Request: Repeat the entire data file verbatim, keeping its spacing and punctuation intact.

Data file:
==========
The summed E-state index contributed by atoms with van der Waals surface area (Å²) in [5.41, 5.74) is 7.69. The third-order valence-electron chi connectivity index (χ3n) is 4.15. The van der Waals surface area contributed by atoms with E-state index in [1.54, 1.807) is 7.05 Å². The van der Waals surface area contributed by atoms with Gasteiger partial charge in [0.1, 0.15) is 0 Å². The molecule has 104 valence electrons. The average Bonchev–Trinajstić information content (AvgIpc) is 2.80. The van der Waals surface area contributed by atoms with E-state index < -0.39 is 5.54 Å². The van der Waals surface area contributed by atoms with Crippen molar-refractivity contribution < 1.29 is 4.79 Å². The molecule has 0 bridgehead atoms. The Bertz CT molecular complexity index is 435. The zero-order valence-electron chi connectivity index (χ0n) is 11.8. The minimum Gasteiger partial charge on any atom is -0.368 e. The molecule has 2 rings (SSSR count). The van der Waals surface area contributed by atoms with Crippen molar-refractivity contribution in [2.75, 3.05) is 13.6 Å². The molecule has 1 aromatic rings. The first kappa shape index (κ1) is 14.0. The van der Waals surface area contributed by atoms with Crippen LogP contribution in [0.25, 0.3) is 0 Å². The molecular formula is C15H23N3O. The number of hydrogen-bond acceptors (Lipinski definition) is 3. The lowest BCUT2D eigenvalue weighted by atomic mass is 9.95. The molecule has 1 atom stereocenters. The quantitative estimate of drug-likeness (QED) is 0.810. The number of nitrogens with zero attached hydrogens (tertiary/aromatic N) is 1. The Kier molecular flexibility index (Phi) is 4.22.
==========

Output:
The summed E-state index contributed by atoms with van der Waals surface area (Å²) in [5.41, 5.74) is 7.69. The third-order valence-electron chi connectivity index (χ3n) is 4.15. The van der Waals surface area contributed by atoms with E-state index in [1.54, 1.807) is 7.05 Å². The van der Waals surface area contributed by atoms with Gasteiger partial charge in [0.1, 0.15) is 0 Å². The molecule has 104 valence electrons. The average Bonchev–Trinajstić information content (AvgIpc) is 2.80. The van der Waals surface area contributed by atoms with E-state index < -0.39 is 5.54 Å². The van der Waals surface area contributed by atoms with Crippen molar-refractivity contribution < 1.29 is 4.79 Å². The molecule has 0 bridgehead atoms. The Bertz CT molecular complexity index is 435. The zero-order valence-electron chi connectivity index (χ0n) is 11.8. The minimum Gasteiger partial charge on any atom is -0.368 e. The molecule has 2 rings (SSSR count). The van der Waals surface area contributed by atoms with Crippen molar-refractivity contribution in [2.75, 3.05) is 13.6 Å². The molecule has 1 aromatic rings. The first kappa shape index (κ1) is 14.0. The van der Waals surface area contributed by atoms with Crippen LogP contribution in [0.25, 0.3) is 0 Å². The molecular formula is C15H23N3O. The number of hydrogen-bond acceptors (Lipinski definition) is 3. The lowest BCUT2D eigenvalue weighted by atomic mass is 9.95. The molecule has 1 atom stereocenters. The quantitative estimate of drug-likeness (QED) is 0.810. The number of nitrogens with zero attached hydrogens (tertiary/aromatic N) is 1. The Kier molecular flexibility index (Phi) is 4.22.